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8th May 1942, Page 35
8th May 1942
Page 35
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Which of the following most accurately describes the problem?

general and ancillary users in particular will have read with interest the statement of

the secretary of the Standing Joint Committee, in „your issue dated April 24, that collaboration between railwayowned hauliers and other professional carriers is both natural and logical.

Now it would be equally logical for the largest pro fessional carriers in the country, the four grouped railway companies, to be represented. on the S.J.C., and for a start collaboration could partake of a consideration of the law relating to motor road transport now under review by a number of special committees.

I would appreciate an invitation from Mr: Quick Smith to enter the innermost sanctum as an observer when consideration is given to the licensing system and traffic-court procedure. I hope the "providers" of transport will• not speak with divers tongues.


Birmingham, 32.

UNFAIR USE OF MEAT TRANSPORT POOL VEHICLES I AM desired by my Executive to take the strongest possible exception to the views expressed under the above

heading in your issue dated April 17. It had been anticipated that a reply would be forthcoming from the Ministry of War Transport, which is now responsible for the Meat Transport Pool, but in the absence of this I am asked to bring the following facts to your notice :— (1) At the outbreak of war meat-transport operators at once placed their vehicles unreservedly at the disposal of the Government and surrendered completely their right of directing the operation of their vehicles; this is in striking contrast to the support so far given to the general haulage scheme by the rest of the industry.

(2) They accepted the principle of limitation of profits long before there was any suggestion of Excess Profits Tax, and at a time when large profits were being earned in general haulage.

(3) County transport managers were appointed to do a job which brought no reward beyond a nominal payment to compensate for the additional expense to which they were put; in many cases their own vehicles are amongst those which come under their own control, but their vehicle earnings are in no way affected by the work done, whether for the Ministry or otherwise. The question of their "obtaining a monopoly" cannot therefore arise.

(4) Whether the vehicles in any locality are in fact surplus to requirements and, if so, whether they should be used on kcal work or returned to London, are matters entirely for the Ministry of War Transport. The whole principle of the Pool is that the vehicles should be used to the best advantage without regard to the desires of individual operators.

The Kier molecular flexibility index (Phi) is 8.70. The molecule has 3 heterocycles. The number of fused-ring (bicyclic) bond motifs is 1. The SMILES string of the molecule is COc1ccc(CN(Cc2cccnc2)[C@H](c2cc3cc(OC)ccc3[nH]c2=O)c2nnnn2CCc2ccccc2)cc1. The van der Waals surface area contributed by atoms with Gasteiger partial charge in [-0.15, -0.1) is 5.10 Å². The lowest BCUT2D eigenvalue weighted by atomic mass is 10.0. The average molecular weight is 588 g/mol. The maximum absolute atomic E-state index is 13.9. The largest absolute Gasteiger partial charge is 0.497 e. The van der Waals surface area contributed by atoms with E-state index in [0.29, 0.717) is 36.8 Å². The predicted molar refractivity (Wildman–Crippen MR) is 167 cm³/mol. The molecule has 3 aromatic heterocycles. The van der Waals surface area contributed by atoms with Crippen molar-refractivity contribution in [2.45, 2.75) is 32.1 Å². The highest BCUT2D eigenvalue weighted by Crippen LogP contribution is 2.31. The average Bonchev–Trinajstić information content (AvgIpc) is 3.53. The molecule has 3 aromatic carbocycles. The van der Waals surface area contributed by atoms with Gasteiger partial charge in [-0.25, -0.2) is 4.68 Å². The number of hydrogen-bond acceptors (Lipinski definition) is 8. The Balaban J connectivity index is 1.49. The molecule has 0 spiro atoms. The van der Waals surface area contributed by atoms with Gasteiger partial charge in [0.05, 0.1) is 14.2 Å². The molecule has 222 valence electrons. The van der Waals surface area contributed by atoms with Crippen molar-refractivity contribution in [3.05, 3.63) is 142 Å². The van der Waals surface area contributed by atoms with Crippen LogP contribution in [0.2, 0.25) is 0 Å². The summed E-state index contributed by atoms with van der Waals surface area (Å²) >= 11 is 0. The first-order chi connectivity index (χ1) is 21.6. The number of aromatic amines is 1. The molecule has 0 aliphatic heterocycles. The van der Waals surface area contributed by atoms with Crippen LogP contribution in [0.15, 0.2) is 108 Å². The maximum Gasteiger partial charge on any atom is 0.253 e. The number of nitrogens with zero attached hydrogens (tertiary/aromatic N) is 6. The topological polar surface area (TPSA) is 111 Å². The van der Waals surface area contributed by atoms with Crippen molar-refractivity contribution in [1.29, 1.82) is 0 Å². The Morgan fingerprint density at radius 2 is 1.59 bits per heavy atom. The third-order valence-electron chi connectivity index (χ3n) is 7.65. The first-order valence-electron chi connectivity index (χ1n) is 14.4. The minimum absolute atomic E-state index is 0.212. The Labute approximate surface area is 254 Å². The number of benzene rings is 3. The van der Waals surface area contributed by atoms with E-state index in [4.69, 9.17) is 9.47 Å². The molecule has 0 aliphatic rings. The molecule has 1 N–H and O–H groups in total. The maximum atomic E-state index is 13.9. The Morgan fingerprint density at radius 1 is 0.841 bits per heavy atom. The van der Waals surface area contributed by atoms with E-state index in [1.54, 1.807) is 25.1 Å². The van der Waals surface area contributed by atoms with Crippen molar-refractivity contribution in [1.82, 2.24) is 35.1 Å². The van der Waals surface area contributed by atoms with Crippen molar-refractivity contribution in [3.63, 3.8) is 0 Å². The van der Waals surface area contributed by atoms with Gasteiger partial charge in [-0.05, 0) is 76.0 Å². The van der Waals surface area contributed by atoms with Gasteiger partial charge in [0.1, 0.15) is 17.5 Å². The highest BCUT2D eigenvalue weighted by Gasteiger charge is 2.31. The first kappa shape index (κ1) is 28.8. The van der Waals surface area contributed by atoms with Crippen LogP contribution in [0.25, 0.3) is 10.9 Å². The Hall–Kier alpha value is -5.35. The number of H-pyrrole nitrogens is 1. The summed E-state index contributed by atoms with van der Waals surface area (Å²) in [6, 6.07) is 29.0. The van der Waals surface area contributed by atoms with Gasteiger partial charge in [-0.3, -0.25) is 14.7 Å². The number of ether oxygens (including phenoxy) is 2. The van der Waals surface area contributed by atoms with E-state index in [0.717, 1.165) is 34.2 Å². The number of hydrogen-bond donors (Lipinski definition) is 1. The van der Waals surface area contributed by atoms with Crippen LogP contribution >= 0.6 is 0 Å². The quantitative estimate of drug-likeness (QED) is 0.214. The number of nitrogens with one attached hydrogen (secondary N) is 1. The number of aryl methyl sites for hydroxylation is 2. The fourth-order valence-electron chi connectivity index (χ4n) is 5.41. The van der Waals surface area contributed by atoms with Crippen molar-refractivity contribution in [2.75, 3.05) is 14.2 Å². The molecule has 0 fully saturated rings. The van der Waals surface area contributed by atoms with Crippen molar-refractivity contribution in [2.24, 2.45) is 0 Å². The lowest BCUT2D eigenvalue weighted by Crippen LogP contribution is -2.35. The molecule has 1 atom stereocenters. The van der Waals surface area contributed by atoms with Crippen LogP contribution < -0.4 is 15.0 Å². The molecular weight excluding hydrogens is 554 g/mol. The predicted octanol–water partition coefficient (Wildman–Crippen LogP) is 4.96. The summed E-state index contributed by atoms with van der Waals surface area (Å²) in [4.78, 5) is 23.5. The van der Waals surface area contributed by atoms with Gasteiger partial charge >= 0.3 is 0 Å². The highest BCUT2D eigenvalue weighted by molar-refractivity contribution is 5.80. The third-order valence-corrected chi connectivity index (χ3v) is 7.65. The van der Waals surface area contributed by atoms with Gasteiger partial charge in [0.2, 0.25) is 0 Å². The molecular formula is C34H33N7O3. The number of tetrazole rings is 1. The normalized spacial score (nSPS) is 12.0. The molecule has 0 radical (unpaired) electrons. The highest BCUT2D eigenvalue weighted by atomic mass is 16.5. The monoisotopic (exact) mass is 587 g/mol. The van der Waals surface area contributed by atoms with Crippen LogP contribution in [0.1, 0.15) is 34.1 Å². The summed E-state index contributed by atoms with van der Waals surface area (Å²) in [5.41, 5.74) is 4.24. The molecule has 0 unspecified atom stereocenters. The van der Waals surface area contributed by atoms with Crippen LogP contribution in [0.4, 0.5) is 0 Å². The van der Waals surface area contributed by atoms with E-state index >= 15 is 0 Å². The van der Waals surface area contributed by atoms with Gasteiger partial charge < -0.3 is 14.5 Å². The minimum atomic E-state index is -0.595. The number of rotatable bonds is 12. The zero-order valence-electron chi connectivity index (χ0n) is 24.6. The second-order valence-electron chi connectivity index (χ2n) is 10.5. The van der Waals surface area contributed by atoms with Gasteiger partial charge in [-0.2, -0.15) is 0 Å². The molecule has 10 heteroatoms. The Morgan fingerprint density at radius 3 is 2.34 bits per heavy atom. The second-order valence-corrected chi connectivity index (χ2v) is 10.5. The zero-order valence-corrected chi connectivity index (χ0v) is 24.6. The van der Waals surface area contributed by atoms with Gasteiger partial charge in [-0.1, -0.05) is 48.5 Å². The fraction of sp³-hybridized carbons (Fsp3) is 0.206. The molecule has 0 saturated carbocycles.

(5) Hiring also is a matter for the Ministry. From time to time criticism is directed against the Meat Pool. Sometimes it is merely ill-informed; sometimes the matter is rank jealousy, and sometimes criticism arises from a refusal to recognize that the national interest must come before priiate gain. Seldom is it remembered that meat operators embarked on an experiment without thought of private gain—an experiment which I am bold enough to say has succeeded

beyond even the hopes of those who undertook the heavy responsibility a developing it.

Mistakes have undoubtedly been made, but it must be remembered that there were absolutely no pre6dents on which to act. Safety First is an excellent motto on the road, but it is useless for winning the war. The faith of those operators who had the courage to embark on so hazardousA venture has been fully justified; the country has benefited both financially and otherwise, and the industry has learned of one way at least in which it can organize itself. Destructive criticism is ill-conceived and quite unwarranted.

G. W. Quicx Smrrm, Secretary, Wholesale Meat and Provisions Transport (Defence) Association (Meat Transport Pool).

London, S.W.1.

TRAFFIC LIGHTS AND FUEL WASTAGE AAANY drivers are being summoned for allowing their VI engines to idle for a matter of minutes. Surely this is farcical in view of the great quantities of fuel that are consumed by vehicles held up needlessly at traffic lights. To my mind these lights are an expensive luxury in times of peace, but a real absurdity at the present moment: The advent of automatic traffic control, in most cases, merely moved the position of the person who previously did the job from the centre of the road to a point on the side-walk, so I cannot see that man-power can enter into the matter. Wm. F. CARPENTER. Hijyton, Liverpool.

BRITISH VEHICLES SHOW THEIR STAMINA ALTHOUGH, under present conditions, it is necessary to extract the maximum service from road-transport vehicles, we, as repairers, can pay tribute to the remarkable way in which they have stood up to the demands made upon them. Operators have overcome the difficulty in obtaining spare parts by making even greater use of scientific welding for the restoration of worn and damaged parts, and some of the components that have passed through our hands for this purpose belong to road vehicles that have covered incredible distances during the past few years. This is particularly true of those with engines of the compression-ignition type.

It would be interesting to know the actual mileage covered by some of these vehicles. One oil-engined bus engaged in difficult country has completed over 400,000 miles, and although the bodywork is dated, the engine and chassis are in amazingly good condition.

Even this is not claimed to be a record, but it is a clear indication gf the stamina of British oil engines, and the robust constructon of the chassis of British vehicles.

C. W. BRETT, Managing Director, London, S.W.6. for Barimar, Ltd.

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